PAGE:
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The Lords Proprietors of Carolina

King Charles II


On March 24, 1663, Charles II granted to the Lords Proprietors a slice of North America running from the Atlantic to the Pacific, lying between 36 degrees north latitude on the north and 31 degrees on the south. This huge section of continent was granted absolutely to the following men, to be financed by them, and for them to profit by, and to rule, with the help or interference of such a local government as they might permit. Above them was only the King. In the order named in Charles' charter they were: the Earl of Clarendon, the Duke of Albemarle, Lord Craven, Lord Berkeley, Lord Ashley, Sir George Carteret, Sir William Berkeley, and Sir John Colleton. The most important of these was Lord Ashley (Anthony Ashley Cooper), who specified the street plan for the new city and whose secretary, the philosopher John Locke, wrote the Fundamental Constitution of Carolina.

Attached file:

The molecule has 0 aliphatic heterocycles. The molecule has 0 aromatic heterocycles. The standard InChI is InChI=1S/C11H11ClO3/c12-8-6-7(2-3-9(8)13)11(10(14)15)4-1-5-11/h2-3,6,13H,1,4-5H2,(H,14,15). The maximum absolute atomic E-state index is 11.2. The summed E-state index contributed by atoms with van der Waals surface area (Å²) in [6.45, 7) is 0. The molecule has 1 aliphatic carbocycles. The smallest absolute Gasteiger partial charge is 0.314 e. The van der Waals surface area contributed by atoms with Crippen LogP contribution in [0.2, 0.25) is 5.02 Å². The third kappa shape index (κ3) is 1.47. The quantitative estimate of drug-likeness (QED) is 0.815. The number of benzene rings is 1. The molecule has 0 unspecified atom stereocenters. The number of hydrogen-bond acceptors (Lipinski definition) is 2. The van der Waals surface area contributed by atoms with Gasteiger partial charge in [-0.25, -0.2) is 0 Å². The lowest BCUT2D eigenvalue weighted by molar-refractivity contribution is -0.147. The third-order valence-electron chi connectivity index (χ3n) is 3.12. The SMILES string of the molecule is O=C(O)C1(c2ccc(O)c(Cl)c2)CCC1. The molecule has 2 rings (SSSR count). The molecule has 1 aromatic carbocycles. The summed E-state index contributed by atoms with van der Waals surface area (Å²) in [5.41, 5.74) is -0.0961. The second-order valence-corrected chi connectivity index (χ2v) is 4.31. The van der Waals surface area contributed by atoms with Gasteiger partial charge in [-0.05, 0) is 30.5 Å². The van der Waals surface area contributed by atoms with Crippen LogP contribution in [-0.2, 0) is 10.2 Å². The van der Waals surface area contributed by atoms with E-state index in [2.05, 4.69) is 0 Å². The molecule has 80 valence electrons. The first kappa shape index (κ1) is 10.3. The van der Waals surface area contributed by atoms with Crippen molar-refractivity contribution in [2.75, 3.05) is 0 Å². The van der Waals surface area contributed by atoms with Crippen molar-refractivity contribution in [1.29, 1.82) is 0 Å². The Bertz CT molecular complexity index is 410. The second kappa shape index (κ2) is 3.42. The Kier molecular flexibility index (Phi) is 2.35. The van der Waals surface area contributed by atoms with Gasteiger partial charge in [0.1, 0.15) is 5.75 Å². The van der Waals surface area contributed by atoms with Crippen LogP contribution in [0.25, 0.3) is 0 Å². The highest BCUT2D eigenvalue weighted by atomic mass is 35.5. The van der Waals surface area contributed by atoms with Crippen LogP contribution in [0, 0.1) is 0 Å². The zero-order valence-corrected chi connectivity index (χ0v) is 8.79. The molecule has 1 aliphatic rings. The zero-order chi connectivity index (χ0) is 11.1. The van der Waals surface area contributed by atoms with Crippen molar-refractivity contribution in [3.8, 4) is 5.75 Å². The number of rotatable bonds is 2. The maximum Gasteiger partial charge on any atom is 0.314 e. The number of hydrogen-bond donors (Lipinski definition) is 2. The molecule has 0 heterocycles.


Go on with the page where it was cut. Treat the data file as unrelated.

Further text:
Two years later, the charter was amended to raise the north line 30 minutes and the south line by two degrees. In other words, the huge slice of North America that was Carolina included: the present states of North and South Carolina, Georgia, Tennessee, Alabama, Mississippi, Louisiana and Arkansas, a small part of Missouri, most of Oklahoma, Texas, New Mexico and Arizona, the southern half of California, the southern tip of Nevada, the north part of Florida, and a slice of northern Mexico.